What happens now?

Ten key questions answered about next steps on the NHS pay deal for England


What pay rise will we get and when?

You’ll get at least 3% more in your basic monthly salary, which should be paid from the end of July. This will be backdated to 1 April so you’ll see slightly more in your July pay packet than you might in the months that follow. 

But it depends when you’re due your incremental rise. If it was between April and July, you’ll get that additional increase too. Others will get it in the month they go up a spine point.

For more information about your specific payment, contact your payroll team or use the NHS pay calculator to work out what you're likely to get in each year of the three-year deal. 

Will the deal be implemented in stages?

The rise to basic pay will be made straight away for everyone employed by the NHS in England. That’s 3% this year, 1.7% next year, and 1.7% in 2020/21. You’ll also get a lump sum worth 1.1% in April 2019 if you’re at the top pay point. There are exceptions if you’re at the top of bands 8d and 9.

Other changes, to improve starting salaries for each band and remove overlaps between bands, will begin in year one and be finished in year two. 

Some points in the mid-range of each band will also be removed in years two and three of the deal, enabling staff to progress through bands quicker. If you’re due to move up to a point that will be deleted, you’ll automatically go to the point above. 

It’s the combination of these changes that will mean pay increases of between 9% and 29% over the three years if you’re not at the top of your band already.

Will it be easy to understand on my pay slip?

Your pay increase will show as part of your basic pay so it won’t appear as a separate line on your pay slip. However, the backdated element might be identified separately. 

You can see how much more you’re getting paid by comparing your July payslip to your June one. Contact your payroll team if you need help figuring out your pay slip. 

Will I be told what spine point I'm on?

Not necessarily, but your employer’s payroll team should have this information.

Do the RCN's pay negotiations stop here?

Not at all. This pay deal is a starting point. It begins to make up for the years of lost pay NHS staff have had to suffer. We’ll continue to campaign for fair pay for all nursing staff.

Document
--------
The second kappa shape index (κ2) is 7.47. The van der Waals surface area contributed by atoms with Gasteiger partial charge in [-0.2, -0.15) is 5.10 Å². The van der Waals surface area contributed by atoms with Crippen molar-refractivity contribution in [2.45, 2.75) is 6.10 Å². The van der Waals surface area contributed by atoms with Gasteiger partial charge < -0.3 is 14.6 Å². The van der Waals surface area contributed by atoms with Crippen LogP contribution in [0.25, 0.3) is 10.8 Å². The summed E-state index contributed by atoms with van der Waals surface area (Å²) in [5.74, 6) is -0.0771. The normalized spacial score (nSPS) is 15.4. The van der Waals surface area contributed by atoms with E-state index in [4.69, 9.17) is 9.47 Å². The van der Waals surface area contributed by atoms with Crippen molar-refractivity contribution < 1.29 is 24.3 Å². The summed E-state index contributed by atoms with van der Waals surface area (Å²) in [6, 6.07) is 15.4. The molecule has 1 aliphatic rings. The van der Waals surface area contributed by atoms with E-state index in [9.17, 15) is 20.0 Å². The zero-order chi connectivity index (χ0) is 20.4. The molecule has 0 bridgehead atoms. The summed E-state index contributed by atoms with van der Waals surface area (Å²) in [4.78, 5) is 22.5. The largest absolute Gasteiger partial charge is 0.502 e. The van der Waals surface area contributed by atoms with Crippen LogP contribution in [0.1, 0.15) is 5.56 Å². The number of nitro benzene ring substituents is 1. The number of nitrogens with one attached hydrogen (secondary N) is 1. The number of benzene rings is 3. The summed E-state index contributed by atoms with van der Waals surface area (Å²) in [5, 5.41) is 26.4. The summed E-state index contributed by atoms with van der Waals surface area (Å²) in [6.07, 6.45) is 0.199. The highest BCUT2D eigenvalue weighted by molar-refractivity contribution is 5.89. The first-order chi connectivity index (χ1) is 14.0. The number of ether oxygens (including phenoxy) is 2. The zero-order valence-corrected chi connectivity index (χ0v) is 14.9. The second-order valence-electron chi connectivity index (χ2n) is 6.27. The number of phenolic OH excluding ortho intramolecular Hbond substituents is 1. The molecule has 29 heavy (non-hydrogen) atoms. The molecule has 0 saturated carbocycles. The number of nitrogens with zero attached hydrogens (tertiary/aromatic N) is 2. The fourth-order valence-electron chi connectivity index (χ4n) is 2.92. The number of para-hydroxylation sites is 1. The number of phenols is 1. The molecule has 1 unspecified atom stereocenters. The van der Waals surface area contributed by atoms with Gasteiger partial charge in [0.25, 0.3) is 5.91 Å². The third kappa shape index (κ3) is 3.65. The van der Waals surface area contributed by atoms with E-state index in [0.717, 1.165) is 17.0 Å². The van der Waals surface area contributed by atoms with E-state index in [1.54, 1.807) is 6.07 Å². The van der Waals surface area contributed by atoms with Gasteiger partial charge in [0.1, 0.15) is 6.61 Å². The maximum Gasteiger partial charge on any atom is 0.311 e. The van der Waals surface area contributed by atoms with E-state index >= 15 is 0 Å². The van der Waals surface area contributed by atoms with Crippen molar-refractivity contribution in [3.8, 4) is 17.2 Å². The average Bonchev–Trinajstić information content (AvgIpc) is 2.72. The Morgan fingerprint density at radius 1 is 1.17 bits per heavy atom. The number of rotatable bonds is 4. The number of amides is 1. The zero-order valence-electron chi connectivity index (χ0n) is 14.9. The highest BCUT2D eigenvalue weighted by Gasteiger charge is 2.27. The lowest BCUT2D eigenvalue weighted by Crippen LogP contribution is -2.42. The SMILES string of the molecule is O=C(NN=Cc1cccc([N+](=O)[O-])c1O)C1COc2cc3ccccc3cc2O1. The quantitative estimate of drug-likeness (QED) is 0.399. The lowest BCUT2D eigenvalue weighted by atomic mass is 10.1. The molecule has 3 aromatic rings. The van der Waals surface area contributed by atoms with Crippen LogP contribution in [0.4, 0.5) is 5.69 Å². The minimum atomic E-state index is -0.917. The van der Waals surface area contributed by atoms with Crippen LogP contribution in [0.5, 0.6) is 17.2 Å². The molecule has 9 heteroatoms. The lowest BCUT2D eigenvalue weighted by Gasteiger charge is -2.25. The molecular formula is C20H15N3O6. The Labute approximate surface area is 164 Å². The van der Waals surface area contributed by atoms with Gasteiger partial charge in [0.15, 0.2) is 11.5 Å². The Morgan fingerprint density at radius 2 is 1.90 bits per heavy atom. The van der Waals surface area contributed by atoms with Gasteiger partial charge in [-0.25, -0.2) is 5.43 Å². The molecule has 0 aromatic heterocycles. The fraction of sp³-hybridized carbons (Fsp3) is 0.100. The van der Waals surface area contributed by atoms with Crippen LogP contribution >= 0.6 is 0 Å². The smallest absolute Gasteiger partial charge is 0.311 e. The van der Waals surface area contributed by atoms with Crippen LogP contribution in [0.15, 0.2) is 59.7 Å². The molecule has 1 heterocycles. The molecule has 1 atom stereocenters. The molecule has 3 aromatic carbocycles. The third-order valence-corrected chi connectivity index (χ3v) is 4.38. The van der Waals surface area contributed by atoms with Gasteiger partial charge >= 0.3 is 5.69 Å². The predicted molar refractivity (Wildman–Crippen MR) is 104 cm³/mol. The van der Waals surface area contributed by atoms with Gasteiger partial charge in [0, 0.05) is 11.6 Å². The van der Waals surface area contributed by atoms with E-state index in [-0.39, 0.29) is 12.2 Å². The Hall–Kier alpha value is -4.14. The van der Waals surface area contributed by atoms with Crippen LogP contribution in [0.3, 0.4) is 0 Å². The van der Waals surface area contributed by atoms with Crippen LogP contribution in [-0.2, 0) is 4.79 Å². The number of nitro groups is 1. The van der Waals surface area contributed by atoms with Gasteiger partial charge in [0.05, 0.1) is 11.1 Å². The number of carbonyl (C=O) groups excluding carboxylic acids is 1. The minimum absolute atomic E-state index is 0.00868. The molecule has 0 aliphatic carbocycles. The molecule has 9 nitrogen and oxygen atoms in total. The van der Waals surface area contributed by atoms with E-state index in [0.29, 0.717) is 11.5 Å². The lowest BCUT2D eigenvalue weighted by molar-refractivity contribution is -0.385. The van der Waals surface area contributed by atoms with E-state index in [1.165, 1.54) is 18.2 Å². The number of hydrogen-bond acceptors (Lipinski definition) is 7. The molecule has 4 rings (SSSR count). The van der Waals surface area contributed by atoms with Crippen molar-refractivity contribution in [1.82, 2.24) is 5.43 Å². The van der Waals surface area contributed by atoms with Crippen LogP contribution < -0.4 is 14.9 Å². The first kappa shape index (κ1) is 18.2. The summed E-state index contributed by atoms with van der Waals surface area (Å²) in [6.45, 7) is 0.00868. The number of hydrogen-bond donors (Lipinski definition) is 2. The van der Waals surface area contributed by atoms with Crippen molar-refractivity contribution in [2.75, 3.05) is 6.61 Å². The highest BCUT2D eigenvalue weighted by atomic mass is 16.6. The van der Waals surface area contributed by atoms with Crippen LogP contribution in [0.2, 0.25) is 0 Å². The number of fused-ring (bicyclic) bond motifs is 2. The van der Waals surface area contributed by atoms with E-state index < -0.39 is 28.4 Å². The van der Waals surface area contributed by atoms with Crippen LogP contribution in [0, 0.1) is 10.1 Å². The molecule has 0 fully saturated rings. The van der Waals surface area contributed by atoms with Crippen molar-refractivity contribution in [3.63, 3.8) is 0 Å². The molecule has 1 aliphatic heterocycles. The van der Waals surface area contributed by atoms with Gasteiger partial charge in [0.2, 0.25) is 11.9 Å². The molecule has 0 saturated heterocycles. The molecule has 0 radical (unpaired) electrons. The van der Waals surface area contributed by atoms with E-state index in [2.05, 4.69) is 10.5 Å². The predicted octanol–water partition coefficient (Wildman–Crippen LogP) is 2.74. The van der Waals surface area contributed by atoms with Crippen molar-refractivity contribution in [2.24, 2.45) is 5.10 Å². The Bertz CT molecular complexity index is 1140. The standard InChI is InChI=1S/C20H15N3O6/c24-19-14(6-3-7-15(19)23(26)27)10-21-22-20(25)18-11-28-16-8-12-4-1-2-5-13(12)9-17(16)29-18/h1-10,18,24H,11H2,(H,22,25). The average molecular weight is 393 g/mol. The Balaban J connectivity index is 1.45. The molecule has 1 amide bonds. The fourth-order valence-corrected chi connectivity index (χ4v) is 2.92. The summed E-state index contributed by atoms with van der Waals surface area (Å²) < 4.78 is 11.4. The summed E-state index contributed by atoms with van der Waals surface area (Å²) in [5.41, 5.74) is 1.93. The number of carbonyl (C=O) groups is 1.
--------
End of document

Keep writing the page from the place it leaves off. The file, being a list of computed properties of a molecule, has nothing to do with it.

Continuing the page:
We’ll also be monitoring the impact of this deal and return to the negotiating table if inflation begins to rise. This deal is not the be all and end all - it’s a minimum commitment for the next three years. If the economic situation changes, or if recruitment and retention of nursing staff gets worse, we’ll be looking to reopen talks. 

What's going to happen in three years' time?

We’ll start building the case for further closing the gap between nursing pay and the cost of living way before the end of the three years of the deal. We plan to submit evidence to the NHS Pay Review Body as normal in 2020 for the 2021 pay round.

What role will the NHS pay review body have now?

The Pay Review Body (PRB) will be told the outcome of the pay consultation and will still submit a report setting out its recommendations for NHS pay. The Government will respond to both with the decision to go ahead with the pay deal officially approved at the end of June. 

Going forward, the PRB will continue to collect evidence and make recommendations about NHS pay for the duration of the deal. We’ll be working with them on areas we’re both concerned about, such as attracting staff to work in high cost areas.

The independent advice of experts at the PRB will still be crucial in making sure the Government is aware of how pay is having an impact on the NHS.

What if I work for the NHS in Scotland, Wales or Northern Ireland?

Acceptance of the pay deal for England means the money to replicate it in the devolved countries will now be made available.

NHS pay negotiations in Scotland, Wales and Northern Ireland are at very different stages but the RCN wants to secure the best pay deal possible for members no matter where they live.

Visit your country’s webpages using the links above to find out more. 

What about pay in the independent sector?

It’s our priority to negotiate better pay for members working outside the NHS, or for private companies who supply NHS services. We’ve written to Jeremy Hunt, Secretary of State for Health and Social Care, demanding equity for nursing staff who deliver publicly-funded services. 

We want to see a separate negotiating body, made up of employers and trade unions, established to negotiate pay, terms and conditions for all nursing staff not directly employed by an NHS organisation

As it currently stands, RCN experts negotiate pay on behalf of members working for independent sector employers. 

What can I do if I'm not happy with the pay deal?

Keep campaigning. While this is the deal we’re working with currently, our determination to secure better pay for nursing staff continues.

The RCN’s power is only as strong as its members’ desire to influence. Work with us to make sure the voice of nursing is heard. 

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